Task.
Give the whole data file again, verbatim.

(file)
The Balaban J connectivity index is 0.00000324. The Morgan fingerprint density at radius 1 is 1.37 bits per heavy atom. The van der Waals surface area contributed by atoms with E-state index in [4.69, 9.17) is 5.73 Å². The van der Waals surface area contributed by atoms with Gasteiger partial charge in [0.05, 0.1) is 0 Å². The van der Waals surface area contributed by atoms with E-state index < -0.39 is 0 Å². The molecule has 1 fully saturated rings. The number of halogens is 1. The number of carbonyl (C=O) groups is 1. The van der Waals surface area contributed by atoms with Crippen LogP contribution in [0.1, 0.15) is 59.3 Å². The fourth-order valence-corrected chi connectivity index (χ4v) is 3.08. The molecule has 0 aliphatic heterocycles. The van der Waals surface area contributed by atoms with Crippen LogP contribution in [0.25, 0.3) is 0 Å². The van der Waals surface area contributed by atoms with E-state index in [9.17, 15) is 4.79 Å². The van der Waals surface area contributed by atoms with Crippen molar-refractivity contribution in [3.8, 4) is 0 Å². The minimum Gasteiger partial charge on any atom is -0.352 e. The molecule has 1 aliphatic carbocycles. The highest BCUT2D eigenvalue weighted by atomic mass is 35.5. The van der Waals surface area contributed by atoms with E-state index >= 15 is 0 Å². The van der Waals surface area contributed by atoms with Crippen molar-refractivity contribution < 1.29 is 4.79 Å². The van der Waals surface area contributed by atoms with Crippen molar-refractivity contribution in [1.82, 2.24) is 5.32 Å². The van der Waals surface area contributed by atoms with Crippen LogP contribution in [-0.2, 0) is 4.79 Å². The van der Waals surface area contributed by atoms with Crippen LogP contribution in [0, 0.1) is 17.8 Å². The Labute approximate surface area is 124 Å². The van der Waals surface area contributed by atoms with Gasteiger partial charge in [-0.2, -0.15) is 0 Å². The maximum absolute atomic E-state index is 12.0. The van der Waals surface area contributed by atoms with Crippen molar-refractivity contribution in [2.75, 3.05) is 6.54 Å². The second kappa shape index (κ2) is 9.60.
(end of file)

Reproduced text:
The Balaban J connectivity index is 0.00000324. The Morgan fingerprint density at radius 1 is 1.37 bits per heavy atom. The van der Waals surface area contributed by atoms with E-state index in [4.69, 9.17) is 5.73 Å². The van der Waals surface area contributed by atoms with Gasteiger partial charge in [0.05, 0.1) is 0 Å². The van der Waals surface area contributed by atoms with E-state index < -0.39 is 0 Å². The molecule has 1 fully saturated rings. The number of halogens is 1. The number of carbonyl (C=O) groups is 1. The van der Waals surface area contributed by atoms with Crippen LogP contribution in [0.1, 0.15) is 59.3 Å². The fourth-order valence-corrected chi connectivity index (χ4v) is 3.08. The molecule has 0 aliphatic heterocycles. The van der Waals surface area contributed by atoms with Crippen LogP contribution in [0.25, 0.3) is 0 Å². The van der Waals surface area contributed by atoms with E-state index in [9.17, 15) is 4.79 Å². The van der Waals surface area contributed by atoms with Crippen molar-refractivity contribution in [3.8, 4) is 0 Å². The minimum Gasteiger partial charge on any atom is -0.352 e. The molecule has 1 aliphatic carbocycles. The highest BCUT2D eigenvalue weighted by atomic mass is 35.5. The van der Waals surface area contributed by atoms with E-state index >= 15 is 0 Å². The van der Waals surface area contributed by atoms with Crippen molar-refractivity contribution < 1.29 is 4.79 Å². The van der Waals surface area contributed by atoms with Crippen molar-refractivity contribution in [1.82, 2.24) is 5.32 Å². The van der Waals surface area contributed by atoms with Crippen LogP contribution in [-0.2, 0) is 4.79 Å². The van der Waals surface area contributed by atoms with Crippen LogP contribution in [0, 0.1) is 17.8 Å². The Labute approximate surface area is 124 Å². The van der Waals surface area contributed by atoms with Gasteiger partial charge in [-0.2, -0.15) is 0 Å². The maximum absolute atomic E-state index is 12.0. The van der Waals surface area contributed by atoms with Crippen molar-refractivity contribution in [2.75, 3.05) is 6.54 Å². The second kappa shape index (κ2) is 9.60.